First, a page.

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Cybersecurity and the Healthcare Industry - Part 1: Diagnosis

If healthcare cybersecurity was a patient, it may be time to activate a code blue. Threats continue to escalate to emergency-level proportions, as the healthcare industry is besieged by an onslaught of attacks from cybercriminals and complex regulatory requirements. With organizations beset with staff shortages, budgets stretched to their breaking point, and an ever-increasing reliance upon technology, the result is an industry eminently vulnerable to cybersecurity threats.

While documenting every type of cyber threat that can impact a healthcare organization would fill a near-infinite number of times, the following is but a small sampling of common cybersecurity issues that have been curated from past incidents:

  • Ransomware: The origins of ransomware began in 1989 in the healthcare industry. By utilizing a stolen registration list, 20,000 malware-infected floppy disks were sent to attendees of the World Health Organization’s AIDS conference. Labeled as “AIDS Information - Introductory Diskettes,” the media contained a secret trojan horse that encrypted the files on the victim’s hard drive, forcing each victim to pay a $189 ransom in order to regain access to their files. Today’s ransomware attacks are significantly more expensive, with attacks costing hundreds of hours and millions of dollars in downtime, recovery costs, and increased revenue reserves caused by delays in billing as a result of the outage. For example, Universal Health Services, a Fortune 500 company that specializes in telemedicine and appointment facilitation, reported an "unfavorable impact" of $67 million dollars as a result of a cyberattack they suffered in 2020.
  • Healthcare Regulation Breaches: While most healthcare organizations focus on external threats, there are other, seemingly benign causes of data breaches, including breaches of healthcare regulations related to protected health information (PHI). In 2013, the Office for Civil Rights of the Department of Health and Human Services reached a settlement with Affinity Health Plan, Inc. after their copiers were turned in at the end of a lease without realizing that the devices contained protected health information for over 300,000 individuals on the internal hard drives. This data breach led to a settlement of $1.2 million dollars to address HIPAA violations related to these compromised records.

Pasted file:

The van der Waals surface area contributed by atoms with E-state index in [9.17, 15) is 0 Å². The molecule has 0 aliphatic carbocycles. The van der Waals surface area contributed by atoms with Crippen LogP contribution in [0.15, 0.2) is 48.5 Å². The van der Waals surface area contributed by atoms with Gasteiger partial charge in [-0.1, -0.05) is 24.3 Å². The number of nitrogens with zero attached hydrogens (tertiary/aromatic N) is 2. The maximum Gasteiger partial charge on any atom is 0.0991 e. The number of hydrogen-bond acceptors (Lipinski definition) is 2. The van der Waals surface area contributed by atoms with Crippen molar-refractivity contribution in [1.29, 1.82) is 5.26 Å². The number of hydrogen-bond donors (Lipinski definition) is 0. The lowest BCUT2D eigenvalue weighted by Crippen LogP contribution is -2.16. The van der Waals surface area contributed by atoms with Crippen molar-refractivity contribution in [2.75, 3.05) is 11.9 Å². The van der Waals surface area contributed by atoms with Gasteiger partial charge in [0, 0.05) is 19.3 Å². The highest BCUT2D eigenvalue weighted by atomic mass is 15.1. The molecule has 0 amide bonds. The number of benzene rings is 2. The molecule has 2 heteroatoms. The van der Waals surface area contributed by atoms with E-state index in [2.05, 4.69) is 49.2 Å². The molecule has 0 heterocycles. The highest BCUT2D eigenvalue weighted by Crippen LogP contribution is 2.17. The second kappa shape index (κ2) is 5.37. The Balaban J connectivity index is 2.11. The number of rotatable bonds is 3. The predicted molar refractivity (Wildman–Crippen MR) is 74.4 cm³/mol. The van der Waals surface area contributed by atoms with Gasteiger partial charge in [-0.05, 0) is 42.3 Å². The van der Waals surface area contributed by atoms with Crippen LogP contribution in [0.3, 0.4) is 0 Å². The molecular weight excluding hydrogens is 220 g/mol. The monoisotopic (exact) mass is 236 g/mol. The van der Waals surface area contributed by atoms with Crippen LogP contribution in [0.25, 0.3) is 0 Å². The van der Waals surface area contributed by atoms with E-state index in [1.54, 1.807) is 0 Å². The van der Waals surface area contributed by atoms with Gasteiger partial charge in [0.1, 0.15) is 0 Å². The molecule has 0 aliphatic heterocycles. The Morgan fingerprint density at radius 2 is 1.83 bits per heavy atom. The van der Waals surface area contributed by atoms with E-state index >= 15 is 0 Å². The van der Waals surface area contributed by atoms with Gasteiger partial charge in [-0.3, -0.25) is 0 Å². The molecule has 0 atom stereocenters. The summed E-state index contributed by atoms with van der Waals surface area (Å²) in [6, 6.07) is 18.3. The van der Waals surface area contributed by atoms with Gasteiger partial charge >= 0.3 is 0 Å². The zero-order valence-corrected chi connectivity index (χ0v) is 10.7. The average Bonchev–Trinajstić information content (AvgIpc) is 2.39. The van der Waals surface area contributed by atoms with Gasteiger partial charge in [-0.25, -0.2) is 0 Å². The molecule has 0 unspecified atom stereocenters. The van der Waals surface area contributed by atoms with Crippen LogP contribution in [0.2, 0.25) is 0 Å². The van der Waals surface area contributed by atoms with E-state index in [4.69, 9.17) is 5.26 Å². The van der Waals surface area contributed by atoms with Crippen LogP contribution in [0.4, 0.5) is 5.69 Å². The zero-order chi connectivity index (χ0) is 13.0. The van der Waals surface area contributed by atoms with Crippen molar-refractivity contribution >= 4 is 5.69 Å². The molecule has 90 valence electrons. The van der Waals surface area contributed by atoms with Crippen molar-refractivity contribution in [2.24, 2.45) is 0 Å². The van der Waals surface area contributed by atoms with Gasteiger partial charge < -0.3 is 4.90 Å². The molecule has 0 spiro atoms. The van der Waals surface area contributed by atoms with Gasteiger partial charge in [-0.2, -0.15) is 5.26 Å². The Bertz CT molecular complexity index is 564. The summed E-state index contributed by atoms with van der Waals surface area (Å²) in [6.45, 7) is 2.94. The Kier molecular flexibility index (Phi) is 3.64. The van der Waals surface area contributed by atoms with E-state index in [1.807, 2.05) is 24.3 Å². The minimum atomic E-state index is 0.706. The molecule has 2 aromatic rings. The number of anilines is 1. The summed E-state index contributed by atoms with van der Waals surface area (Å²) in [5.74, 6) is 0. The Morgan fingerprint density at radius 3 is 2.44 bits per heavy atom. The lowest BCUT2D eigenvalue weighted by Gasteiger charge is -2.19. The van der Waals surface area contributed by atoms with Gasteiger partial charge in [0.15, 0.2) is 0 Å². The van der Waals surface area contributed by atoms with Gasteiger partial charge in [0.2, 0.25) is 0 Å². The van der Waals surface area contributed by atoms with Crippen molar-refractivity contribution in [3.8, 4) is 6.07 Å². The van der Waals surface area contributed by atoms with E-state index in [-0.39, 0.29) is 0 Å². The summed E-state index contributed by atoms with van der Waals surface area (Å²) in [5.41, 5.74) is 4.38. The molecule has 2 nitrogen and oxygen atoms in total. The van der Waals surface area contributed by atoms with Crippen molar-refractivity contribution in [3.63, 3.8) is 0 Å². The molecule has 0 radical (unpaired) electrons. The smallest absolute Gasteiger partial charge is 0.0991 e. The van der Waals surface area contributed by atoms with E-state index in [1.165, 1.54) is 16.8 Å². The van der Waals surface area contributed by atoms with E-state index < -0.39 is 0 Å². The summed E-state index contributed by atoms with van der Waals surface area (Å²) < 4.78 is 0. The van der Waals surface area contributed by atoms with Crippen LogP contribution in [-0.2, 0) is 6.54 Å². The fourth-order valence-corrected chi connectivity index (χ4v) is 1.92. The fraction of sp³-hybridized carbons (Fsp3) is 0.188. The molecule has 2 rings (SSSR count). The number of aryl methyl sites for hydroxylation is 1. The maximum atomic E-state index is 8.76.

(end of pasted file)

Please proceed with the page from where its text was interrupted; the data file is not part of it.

• Spear Phishing: In January of 2015, the largest breach of healthcare data came to light when Anthem Inc. disclosed that 79 million patient records had been appropriated by cybercriminals. This colossal compromise began with a single spear phishing email opened by an employee, which ultimately led to criminal hackers surreptitiously gaining remote access to other systems and data in the environment. The information that was breached contained sensitive data such as Social Security numbers, home addresses, and birth dates. When all was said and done, Anthem paid well over $100 million dollars in settlements and lawsuits.
  • Medical Equipment Vulnerabilities: The Department of Homeland Security (DHS) released an advisory in 2019 related to vulnerabilities in medical equipment that could result in potentially life-threatening situations. It was determined that sophisticated hackers with knowledge of certain widely used cardiac defibrillators could remotely exploit them to inflict harm. According to the DHS, hackers within close proximity could stop a defibrillator or deliver a shock to a patient.

Studying these past scenarios is important for all healthcare organizations to avoid becoming the next case study or headline. To help your cybersecurity defenses achieve a clean bill of health, consider setting up a meeting to discuss how Citrin Cooperman can help protect your business. To get started, please contact Kevin Ricci at or Michael Camacho at

Read Part 2: Prognosis here >>

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